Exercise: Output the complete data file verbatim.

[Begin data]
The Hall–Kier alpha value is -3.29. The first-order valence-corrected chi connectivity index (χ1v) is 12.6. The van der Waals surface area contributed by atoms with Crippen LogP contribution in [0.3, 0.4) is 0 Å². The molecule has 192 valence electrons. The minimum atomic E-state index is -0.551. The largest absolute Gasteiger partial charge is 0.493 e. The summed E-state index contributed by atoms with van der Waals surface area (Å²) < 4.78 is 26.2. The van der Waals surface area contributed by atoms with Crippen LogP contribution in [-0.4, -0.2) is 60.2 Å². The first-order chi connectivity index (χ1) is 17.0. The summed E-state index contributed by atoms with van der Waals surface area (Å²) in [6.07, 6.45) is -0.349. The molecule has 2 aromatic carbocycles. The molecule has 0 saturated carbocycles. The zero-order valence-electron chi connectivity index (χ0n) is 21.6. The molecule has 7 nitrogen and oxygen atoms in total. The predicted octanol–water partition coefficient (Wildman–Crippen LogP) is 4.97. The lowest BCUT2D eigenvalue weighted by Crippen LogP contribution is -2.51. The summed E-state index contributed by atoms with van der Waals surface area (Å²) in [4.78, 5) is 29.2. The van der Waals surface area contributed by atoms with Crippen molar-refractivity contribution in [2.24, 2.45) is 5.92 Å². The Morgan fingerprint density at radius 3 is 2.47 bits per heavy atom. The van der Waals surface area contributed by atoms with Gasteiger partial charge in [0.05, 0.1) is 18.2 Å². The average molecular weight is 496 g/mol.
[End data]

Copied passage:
The Hall–Kier alpha value is -3.29. The first-order valence-corrected chi connectivity index (χ1v) is 12.6. The van der Waals surface area contributed by atoms with Crippen LogP contribution in [0.3, 0.4) is 0 Å². The molecule has 192 valence electrons. The minimum atomic E-state index is -0.551. The largest absolute Gasteiger partial charge is 0.493 e. The summed E-state index contributed by atoms with van der Waals surface area (Å²) < 4.78 is 26.2. The van der Waals surface area contributed by atoms with Crippen LogP contribution in [-0.4, -0.2) is 60.2 Å². The first-order chi connectivity index (χ1) is 17.0. The summed E-state index contributed by atoms with van der Waals surface area (Å²) in [6.07, 6.45) is -0.349. The molecule has 2 aromatic carbocycles. The molecule has 0 saturated carbocycles. The zero-order valence-electron chi connectivity index (χ0n) is 21.6. The molecule has 7 nitrogen and oxygen atoms in total. The predicted octanol–water partition coefficient (Wildman–Crippen LogP) is 4.97. The lowest BCUT2D eigenvalue weighted by Crippen LogP contribution is -2.51. The summed E-state index contributed by atoms with van der Waals surface area (Å²) in [4.78, 5) is 29.2. The van der Waals surface area contributed by atoms with Crippen molar-refractivity contribution in [2.24, 2.45) is 5.92 Å². The Morgan fingerprint density at radius 3 is 2.47 bits per heavy atom. The van der Waals surface area contributed by atoms with Gasteiger partial charge in [0.05, 0.1) is 18.2 Å². The average molecular weight is 496 g/mol.